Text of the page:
Indonesian Embassy in Phnom Penh promotes more trade, tourism, and military investment
The Indonesian Embassy in Phnom Penh hosted an “Integrated Promotion on Tourism and Trade” this Saturday, to not only promote West Java as a tourist destination for Cambodians but also highlight several exports from the province.
The action-packed two-hour event featured many online elements, such as a speech by the Governor of West Java, as well a virtual tour of the Asia-Africa Museum, The Asia-Africa Museum commemorates the 1955 meeting between a number of post-colonial governments and was attended by none other than Prince Sihanouk.
This meeting is generally considered a precursor to the formation of the Non-Aligned Movement (NAM), of which both Cambodia and Indonesia were instrumental in its inception and formative years.
The event also heavily promoted the cultural aspects of tourism to West Java with a live dance performance followed by music, as well as the chance to try some traditional Javanese food and drinks.
Speaking directly to attendees Indonesian Ambassador Sudirman Haseng congratulated Cambodia on how well it has contained Covid-19, as well as managing to re-open the country to foreign tourists. He further added his hope for increased tourism between the two countries in a post-Covid environment.
As previously reported in Cambodia Investment Review, Indonesia welcomed 13,843 tourists from Cambodia in 2019, representing a 641 percent increase from 2018, while Cambodia received 66,804 Indonesian tourists, a 19.8 percent increase on the previous year.
These numbers have now been reduced by the Covid-19 pandemic and while Cambodia is now “open as normal”, Indonesia has taken a much more conservative approach.
Currently the tourist island of Bali has been semi-opened with reduced quarantine, although mainland Indonesia remains closed to international travelers.
Military Exports from West Java to Cambodia
Aside from future cooperation within the tourism sector, the Ambassador was keen to point out what he described as the “four strategic industries of West Java” namely PT Dirgantara Indonesia, PT Len Industri, PT Dahana, and PT Pindad.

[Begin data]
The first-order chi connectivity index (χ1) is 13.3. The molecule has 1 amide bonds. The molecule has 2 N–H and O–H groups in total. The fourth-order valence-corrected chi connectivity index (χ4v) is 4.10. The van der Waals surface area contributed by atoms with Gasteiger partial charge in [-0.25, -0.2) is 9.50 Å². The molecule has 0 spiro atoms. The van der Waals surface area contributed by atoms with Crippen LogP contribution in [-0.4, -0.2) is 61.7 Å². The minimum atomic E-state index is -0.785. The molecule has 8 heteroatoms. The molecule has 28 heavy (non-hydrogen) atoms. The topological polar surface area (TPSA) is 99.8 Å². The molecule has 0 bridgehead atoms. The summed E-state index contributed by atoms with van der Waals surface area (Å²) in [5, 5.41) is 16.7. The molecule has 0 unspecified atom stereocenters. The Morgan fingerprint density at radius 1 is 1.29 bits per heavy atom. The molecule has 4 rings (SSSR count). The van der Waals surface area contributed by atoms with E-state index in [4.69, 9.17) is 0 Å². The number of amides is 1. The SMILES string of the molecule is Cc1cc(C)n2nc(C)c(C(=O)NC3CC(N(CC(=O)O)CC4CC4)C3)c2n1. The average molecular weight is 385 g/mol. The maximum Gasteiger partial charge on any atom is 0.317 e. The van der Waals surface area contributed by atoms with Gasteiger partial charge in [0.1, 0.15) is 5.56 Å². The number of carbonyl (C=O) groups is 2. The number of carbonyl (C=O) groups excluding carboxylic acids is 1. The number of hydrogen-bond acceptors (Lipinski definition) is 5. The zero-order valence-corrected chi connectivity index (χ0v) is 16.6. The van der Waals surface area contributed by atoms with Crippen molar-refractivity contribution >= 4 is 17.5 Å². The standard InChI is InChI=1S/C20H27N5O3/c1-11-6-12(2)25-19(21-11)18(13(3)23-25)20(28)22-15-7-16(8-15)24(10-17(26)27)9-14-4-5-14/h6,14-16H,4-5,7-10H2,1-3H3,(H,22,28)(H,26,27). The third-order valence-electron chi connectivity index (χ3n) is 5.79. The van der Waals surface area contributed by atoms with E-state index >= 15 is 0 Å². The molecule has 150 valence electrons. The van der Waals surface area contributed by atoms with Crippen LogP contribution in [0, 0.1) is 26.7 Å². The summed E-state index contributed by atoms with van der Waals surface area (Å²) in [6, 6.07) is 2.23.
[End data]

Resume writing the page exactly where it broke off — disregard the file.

These companies are active in many sectors including aviation, mining, and oil extraction, but are most prominent in the manufacture of arms and military equipment.
Military exports are seen as an important growth sector in the Indonesian economy, with the country boasting not only the strongest army in the ASEAN bloc, but also the 16th in the world, according to Global Firepower.
In 2019 the country exported over $1 billion in combat vehicles alone, principally to other ASEAN member states.
Military ties and cooperation between Cambodia and Indonesia have gained more prominence of late, as evidenced by the early November meeting between General Vong Pisen, commander-in-chief of the Royal Cambodian Armed Forces, and Colonel I Nyoman Sukasana the outgoing military attaché to the Indonesian Embassy.
Future trade relations between Cambodia and Indonesia
In September, the new Indonesian Chamber of Commerce in Cambodia (IndoCham) was launched.
The chamber will operate under the country’s national phrase Bhinneka Tunggal Ika “Unity in Diversity” (one is more) according to President Dalton Wong who launched the new business chamber on Friday.
IndoCham President Dalton Wong is an Indonesian national and Chairman of Speedwind Group, a leading distribution and manage services company with the largest network in Cambodia.
In his inaugural speech Dalton said the newly formed chamber aims to build business, socio-cultural and community inclusiveness.
He added IndoCham planned to work very closely with business development and advisory companies such as Aquarii BD Cambodia and was quickly supported by the local Indonesian business community for its establishment.
Aside from tourism and military hardware, many other products were showcased at the embassy, with many familiar foodstuffs such as milk, potato chips, and noodles that are already available in local supermarkets complemented by cosmetics, medicine and clothing, all of which was available for the casual purchaser.
In 2020 trade volume between both countries reached $588.63 million, a 10 percent drop on the previous year, although this drop was largely blamed on the adverse effect of Covid-19.